More required reading if you haven’t stumbled across it yet.
So where does the notion of a Texas miracle come from? Mainly from widespread misunderstanding of the economic effects of population growth.
For this much is true about Texas: It has, for many decades, had much faster population growth than the rest of America — about twice as fast since 1990. Several factors underlie this rapid population growth: a high birth rate, immigration from Mexico, and inward migration of Americans from other states, who are attracted to Texas by its warm weather and low cost of living, low housing costs in particular.
[W]hat does population growth have to do with job growth? Well, the high rate of population growth translates into above-average job growth through a couple of channels. Many of the people moving to Texas — retirees in search of warm winters, middle-class Mexicans in search of a safer life — bring purchasing power that leads to greater local employment. At the same time, the rapid growth in the Texas work force keeps wages low — nearly 10 percent of hourly Texan workers earn the minimum wage or less, well above the national average — and these low wages give corporations an incentive to move production to the Lone Star State.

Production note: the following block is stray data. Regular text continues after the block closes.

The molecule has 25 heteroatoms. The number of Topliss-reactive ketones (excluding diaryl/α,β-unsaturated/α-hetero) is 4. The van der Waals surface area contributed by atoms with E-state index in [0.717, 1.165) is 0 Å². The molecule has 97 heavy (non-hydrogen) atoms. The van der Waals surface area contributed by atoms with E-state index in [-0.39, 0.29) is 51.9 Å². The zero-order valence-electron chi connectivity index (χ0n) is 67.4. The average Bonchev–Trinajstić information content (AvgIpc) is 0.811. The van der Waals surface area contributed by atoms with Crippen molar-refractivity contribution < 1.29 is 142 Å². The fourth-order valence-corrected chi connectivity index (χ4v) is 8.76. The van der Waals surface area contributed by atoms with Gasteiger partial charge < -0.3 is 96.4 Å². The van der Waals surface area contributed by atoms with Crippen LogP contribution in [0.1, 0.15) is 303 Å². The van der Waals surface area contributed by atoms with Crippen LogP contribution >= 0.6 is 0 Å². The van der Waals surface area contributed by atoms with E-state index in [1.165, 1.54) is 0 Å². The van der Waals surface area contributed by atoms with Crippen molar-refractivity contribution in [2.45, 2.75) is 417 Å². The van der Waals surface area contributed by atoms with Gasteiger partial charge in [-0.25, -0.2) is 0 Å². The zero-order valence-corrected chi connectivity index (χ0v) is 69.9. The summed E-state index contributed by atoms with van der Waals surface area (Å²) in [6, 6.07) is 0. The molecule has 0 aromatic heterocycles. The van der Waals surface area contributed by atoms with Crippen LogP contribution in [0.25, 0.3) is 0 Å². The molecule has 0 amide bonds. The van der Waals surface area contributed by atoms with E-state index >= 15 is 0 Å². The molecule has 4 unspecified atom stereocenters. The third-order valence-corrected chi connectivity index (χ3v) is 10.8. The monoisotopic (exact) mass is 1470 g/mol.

Again, the reason everyone yaps about how Texas created more jobs than the other states is because more people flew into Texas than other states. The “job growth” was a by-product of simply getting an assload more people. Simply put, that can’t work nationally, because… every state can’t get people from all the other states. And even that neglects the fact that unemployment rates aren’t any better in Texas.